The defense theory is that Rios was under the influence of methamphetamine during the struggle.

“The officer should have alerted the inmate and asked for another officer or supervisor,” O’Dell said, adding the furtive movements warranted a strip search.

Regarding the violent struggle between Rios and corrections officers, O’Dell said he had never experienced such an incident in his 20-year stint at the county jail.

“He (Rios) was presenting an unusual amount of strength,” O’Dell said. “… He resisted until the very end.”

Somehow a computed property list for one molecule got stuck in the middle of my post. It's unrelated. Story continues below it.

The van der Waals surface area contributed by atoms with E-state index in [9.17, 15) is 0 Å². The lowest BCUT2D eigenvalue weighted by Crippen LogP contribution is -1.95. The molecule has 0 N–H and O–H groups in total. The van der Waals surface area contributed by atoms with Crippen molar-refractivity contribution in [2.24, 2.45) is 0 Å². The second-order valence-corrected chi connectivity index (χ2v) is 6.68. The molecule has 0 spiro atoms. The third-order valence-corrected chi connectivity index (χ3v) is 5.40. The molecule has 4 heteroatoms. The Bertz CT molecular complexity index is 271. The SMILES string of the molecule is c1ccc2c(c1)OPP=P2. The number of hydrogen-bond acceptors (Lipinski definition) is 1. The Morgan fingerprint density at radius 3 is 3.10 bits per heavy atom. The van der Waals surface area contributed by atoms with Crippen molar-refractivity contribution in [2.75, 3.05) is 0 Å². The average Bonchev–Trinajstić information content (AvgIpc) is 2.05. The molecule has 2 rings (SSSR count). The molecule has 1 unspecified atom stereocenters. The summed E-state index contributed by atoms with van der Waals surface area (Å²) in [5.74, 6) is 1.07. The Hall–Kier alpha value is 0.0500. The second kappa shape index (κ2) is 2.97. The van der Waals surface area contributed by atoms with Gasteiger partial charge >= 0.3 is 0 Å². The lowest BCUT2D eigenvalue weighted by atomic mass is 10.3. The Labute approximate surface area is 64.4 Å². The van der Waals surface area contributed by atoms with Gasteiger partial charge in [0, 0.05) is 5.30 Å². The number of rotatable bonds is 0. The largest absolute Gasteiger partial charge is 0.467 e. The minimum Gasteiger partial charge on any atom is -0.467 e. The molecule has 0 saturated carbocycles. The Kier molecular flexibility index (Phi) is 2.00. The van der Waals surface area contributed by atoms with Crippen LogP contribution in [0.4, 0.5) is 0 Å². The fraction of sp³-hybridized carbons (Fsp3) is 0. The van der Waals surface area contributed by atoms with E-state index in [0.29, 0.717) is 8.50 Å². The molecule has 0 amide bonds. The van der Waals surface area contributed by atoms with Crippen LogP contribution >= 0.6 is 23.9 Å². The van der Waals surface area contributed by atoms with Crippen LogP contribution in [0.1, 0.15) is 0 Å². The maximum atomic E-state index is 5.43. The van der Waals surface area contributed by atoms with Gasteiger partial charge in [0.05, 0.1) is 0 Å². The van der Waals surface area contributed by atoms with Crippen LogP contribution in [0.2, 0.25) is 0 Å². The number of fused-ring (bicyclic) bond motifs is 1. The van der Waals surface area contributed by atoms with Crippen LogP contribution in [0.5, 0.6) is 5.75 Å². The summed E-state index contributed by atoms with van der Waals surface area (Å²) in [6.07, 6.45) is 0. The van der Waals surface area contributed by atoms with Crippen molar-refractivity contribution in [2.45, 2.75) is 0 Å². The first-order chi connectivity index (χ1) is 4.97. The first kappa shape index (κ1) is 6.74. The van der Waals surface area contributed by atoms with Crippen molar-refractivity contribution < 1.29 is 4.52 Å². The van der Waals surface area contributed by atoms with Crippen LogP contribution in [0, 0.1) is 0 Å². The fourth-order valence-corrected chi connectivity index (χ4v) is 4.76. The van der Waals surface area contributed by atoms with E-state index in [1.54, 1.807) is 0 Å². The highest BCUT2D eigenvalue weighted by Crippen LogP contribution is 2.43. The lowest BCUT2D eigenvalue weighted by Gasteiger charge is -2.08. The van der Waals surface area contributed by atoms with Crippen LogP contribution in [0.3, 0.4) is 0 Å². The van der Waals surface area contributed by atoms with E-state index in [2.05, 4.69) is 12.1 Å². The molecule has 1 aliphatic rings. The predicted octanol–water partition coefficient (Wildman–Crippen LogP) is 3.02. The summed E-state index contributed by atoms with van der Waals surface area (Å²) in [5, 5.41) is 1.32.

Cooper was not present at the beginning of the encounter, then was inadvertently hit in the hand by a taser. Mayer seemed to imply on the stand that was a reason the defendant put his feet on Rios instead of using his hands.

On redirect, Wood referenced O’Dell’s comments about resisting until the end. Wood pointed out that two officers were standing by while their counterparts struggled with Rios.

O’Dell had previously said that if Rios had agreed to “cuff up” while in the holding cell, the struggle would have never happened.

Wood asked if it was “kind of silly” to keep going back, pointing out that if Rios hadn’t been in jail, he wouldn’t have been involved in the incident, either.

Wood further asked about the jail’s policy regarding use of deadly force. According to the policy, deadly force “must be limited to what is known or reasonably known by the officer.”